Debra Ehrhardt Bids Jamaica Farewell
Where Women Rule
Every so often, a rare flower blooms in the theatrical garden: the organic one-person show. These performances arise out of a natural storytelling situation and not from behind the proscenium arch of traditional theater. Debra Ehrhardt’s Jamaica Farewell is a prize specimen of this very glorious and special kind of theater, and we are fortunate to have Ellen Pasternack and Albert Ihde’s Santa Barbara Theatre here in town to bring it to the Lobero. I spoke with Ehrhardt last week about the show, and the prospect of playing it for a Santa Barbara audience.
Hi Debra; thanks for talking to me. Have you been to Santa Barbara before? Yes, and I actually went inside the Lobero the day I was there, just to look around. It’s a beautiful room! I almost can’t believe I will be telling my story there. You have to understand-this project began many years ago when I was telling stories as a little girl, sitting up in my grandmother’s mango tree in Jamaica.
That’s quite a transition. You’ve been having a lot of success with the show recently, so congratulations. Is it exciting for you? Very exciting. I have had so many opportunities open to me. It is a dream come true. Only in America!
And is the show about that-coming to America? It is. It tells the story of my journey to this country, which begins in the Manley era of Jamaican history, which was a time of great violence and unrest. My dad was a drinker and a gambler, so we had some very hard times. I slept on the floor when our furniture was repossessed, and there were days when there was no money for food. My mother was very religious, and like so many Jamaican women of her generation, she lived completely for her man, not for herself. We had no television or radio. I had two sisters, so that’s how I came to tell stories-I was their entertainment. I would mimic everyone we knew, and I learned to love the reactions I got from my sisters and our neighbors when they would recognize someone from a gesture or a phrase I had learned. I could get them to guess who I was without ever saying the person’s name, and that was such a thrill for me as a child.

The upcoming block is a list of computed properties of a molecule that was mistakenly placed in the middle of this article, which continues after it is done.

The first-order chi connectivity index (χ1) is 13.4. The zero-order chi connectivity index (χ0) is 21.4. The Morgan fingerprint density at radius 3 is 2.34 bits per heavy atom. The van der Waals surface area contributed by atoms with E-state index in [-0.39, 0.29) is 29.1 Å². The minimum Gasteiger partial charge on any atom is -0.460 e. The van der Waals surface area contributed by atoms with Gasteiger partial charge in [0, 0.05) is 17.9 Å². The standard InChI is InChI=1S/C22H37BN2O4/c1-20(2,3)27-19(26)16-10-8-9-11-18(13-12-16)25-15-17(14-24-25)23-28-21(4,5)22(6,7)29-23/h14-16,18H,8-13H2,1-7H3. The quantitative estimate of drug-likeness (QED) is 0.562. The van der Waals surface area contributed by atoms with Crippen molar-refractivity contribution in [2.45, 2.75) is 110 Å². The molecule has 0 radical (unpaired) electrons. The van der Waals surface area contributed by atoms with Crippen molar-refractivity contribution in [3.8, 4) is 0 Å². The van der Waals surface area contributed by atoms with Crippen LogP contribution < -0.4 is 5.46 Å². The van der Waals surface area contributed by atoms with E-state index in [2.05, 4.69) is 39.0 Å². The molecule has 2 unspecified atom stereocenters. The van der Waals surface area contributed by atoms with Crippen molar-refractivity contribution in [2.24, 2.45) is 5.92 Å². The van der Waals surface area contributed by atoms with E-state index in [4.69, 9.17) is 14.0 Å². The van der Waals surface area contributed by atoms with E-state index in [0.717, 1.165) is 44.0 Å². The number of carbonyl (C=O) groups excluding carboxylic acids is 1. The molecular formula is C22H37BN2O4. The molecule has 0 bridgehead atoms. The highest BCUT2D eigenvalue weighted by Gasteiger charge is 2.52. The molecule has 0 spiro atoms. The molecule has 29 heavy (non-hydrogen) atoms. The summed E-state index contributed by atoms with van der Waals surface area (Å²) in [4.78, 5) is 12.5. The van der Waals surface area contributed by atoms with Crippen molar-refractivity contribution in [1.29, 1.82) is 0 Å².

How did you first hear about America? I had a rich friend, and she traveled to America with her parents. When she came back, she had all these American things-toys, dolls, candy, books, and magazines-and I became obsessed with America, just like so many children do in the Third World. But the real moment of truth for me came when my friend told me something that at first I did not believe. She said, “In America, the women rule the men!” (Laughs.) Have you ever heard such a thing? That was what made up my mind that I absolutely had to go. Because I had already decided that I wanted no part of the traditional marriage role. I used to say, “When I grow up, my house will have no kitchen.” That’s how strongly I felt.
And how did you make your dream come true? That’s what you will learn in my show, Jamaica Farewell. I will tell you this, though: It begins when I am a young woman, and I meet a CIA agent.
Thanks Debra. I’m looking forward to hearing the rest.
Santa Barbara Theatre presents Jamaica Farewell at the Lobero Theatre on Thursday, October 11, and Saturday, October 13, at 8 p.m.; and on Sunday, October 14, at 2 p.m. For tickets or more information, call 963-0761 or visit lobero.com.